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Artistry in Gold Draws the Eye at TEFAF New York Spring

London gallerist Adrian Sassoon presents exquisite pieces for the home at the fair, which opens May 4 at the Park Avenue Armory.

Giovanni Corvaja bowl Photo: Courtesy Adrian Sassoon Gallery

When the second edition of TEFAF New York Spring steps off on May 4, design will have a serious showing. The Stateside sibling to TEFAF Maastricht, a 30-year titan in the art and antiques world that takes place in the Netherlands, this fair leans heavily in favor of contemporary furnishings and objects that get the decorative heart thumping. With 90 dealers (24 of them new), the show makes the whole kid-in-a-candy-store analogy fitting for anyone with a design obsession.

Hiroshi Suzuki vase

Hiroshi Suzuki’s sensuous “Seni Vase” (2016) is available from London gallerist Adrian Sassoon at TEFAF New York Spring, which runs May 4–8 at the Park Avenue Armory.  Photo: Courtesy Adrian Sassoon Gallery/Sylvain Deleu

One notable exhibitor is Adrian Sassoon of London, whose 70-plus strong roster of contemporary artists includes practitioners working in all manner of media—from ceramic, stone, and glass to metal, wood, and paper. Many of the artists, says Sassoon, are embracing new technologies as they ply the most ancient of crafts. “While our artists come from around the globe and work in different media, the one common theme that unites them is their respective technical brilliance in their field.”

Felicity Aylieff vase

Felicity Aylieff’s “Golden Autumn I” (2017), made of thrown and glazed porcelain with hand-painted enamel over-glaze and colloidal gold, is on offer from London gallerist Adrian Sassoon at TEFAF New York Spring.  Photo: Courtesy Adrian Sassoon Gallery/Sylvain Deleu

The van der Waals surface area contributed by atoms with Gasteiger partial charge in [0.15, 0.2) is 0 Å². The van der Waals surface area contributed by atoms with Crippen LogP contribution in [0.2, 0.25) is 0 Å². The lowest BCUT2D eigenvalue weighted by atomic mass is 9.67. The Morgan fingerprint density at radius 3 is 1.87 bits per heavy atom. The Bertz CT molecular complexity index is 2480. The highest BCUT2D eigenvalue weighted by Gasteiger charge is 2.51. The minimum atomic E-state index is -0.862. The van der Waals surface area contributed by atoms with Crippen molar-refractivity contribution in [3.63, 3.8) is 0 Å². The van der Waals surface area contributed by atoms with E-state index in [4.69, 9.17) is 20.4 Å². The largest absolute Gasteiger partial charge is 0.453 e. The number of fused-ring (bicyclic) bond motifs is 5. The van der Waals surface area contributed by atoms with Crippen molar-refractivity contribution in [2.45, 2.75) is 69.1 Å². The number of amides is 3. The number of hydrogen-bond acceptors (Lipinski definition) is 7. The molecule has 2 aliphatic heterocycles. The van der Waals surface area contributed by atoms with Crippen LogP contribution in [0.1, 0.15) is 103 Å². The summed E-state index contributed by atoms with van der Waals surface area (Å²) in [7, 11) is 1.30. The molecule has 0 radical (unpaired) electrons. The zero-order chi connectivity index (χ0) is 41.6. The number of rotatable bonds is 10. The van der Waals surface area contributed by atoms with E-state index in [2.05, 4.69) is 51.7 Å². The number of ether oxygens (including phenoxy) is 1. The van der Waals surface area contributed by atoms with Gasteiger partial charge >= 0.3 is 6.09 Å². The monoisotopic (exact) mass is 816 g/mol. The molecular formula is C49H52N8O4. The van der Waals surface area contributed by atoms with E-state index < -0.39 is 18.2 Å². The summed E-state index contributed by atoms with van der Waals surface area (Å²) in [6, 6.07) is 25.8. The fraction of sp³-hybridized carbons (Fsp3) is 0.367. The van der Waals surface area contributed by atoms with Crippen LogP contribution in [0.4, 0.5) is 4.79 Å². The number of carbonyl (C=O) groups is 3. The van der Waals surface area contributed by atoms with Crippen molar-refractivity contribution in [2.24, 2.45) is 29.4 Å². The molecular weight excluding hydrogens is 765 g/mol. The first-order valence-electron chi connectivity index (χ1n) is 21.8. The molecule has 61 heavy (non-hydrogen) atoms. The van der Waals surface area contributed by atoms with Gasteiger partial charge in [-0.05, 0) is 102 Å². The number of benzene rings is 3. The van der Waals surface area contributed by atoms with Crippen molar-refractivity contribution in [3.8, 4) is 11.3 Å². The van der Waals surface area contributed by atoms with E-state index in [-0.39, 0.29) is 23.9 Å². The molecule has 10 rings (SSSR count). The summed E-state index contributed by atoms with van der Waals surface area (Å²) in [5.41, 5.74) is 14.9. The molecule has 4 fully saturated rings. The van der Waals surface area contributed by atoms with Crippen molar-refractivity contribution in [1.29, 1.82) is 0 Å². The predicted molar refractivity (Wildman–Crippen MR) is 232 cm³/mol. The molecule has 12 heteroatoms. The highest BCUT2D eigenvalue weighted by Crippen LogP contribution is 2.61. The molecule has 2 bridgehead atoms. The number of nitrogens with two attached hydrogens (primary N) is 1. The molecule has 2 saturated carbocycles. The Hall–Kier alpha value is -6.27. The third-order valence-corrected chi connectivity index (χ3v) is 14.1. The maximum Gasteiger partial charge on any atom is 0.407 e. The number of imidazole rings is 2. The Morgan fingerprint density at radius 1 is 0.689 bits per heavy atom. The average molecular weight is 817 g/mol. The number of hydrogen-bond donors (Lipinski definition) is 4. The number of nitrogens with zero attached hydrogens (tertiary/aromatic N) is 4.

Sassoon will be presenting two stunning works in gold—a material that’s caught our attention this year. The first, Hiroshi Suzuki’s sensuous Seni Vase (2016), is a piece born of a single sheet of hammered 18-carat gold. “With its chased and polished surface,” Sassoon observes, “the piece brings out a variety of golden hues.” The second is Giovanni Corvaja’s intricate Mandala Bowl (2017), which Sassoon describes “as light as a bubble” despite being woven from more than 13,000 feet of 18-carat gold wire. “Technically ingenious, Corvaja created the piece inside a vacuum chamber of his own design, making it possible to avoid the use of solder,” explains Sassoon, adding that, “the technique allowed that gold to simply adhere to itself.” The Seni Vase is available for around $200,000; the woven gold bowl, for $155,000.

Pippa Drysdale sculpture

Pippa Drysdale’s “White Feather Mine” (2017), a set of 8 gold-dusted sculptures from her “Devil’s Marbles” series.  Photo: Courtesy Adrian Sassoon Gallery

Artistry in gold can also be subtle. Fremantle, Australia–based artist Pippin Drysdale and British potter Felicity Aylieff, both use the precious metal to accentuate their new creations, “making them more covetous than ever before,” says Sassoon. When it comes to Aylieff’s hand-painted, monumental vases, “the elegance of line,” he says, “is emphasized by her use of gold highlights, which create a bold, graphic pattern.” Drysdale has used intense lustered glazes for her Devil’s Marbles series—the added noble metal imparting her multi-piece porcelain installations with new depths of richness. White Feather Mine (2017), a set of eight sculptures from the series, is tagged at $76,000—an indicator that gold is never quite out of fashion.

The fair runs through May 8 at the Park Avenue Armory.

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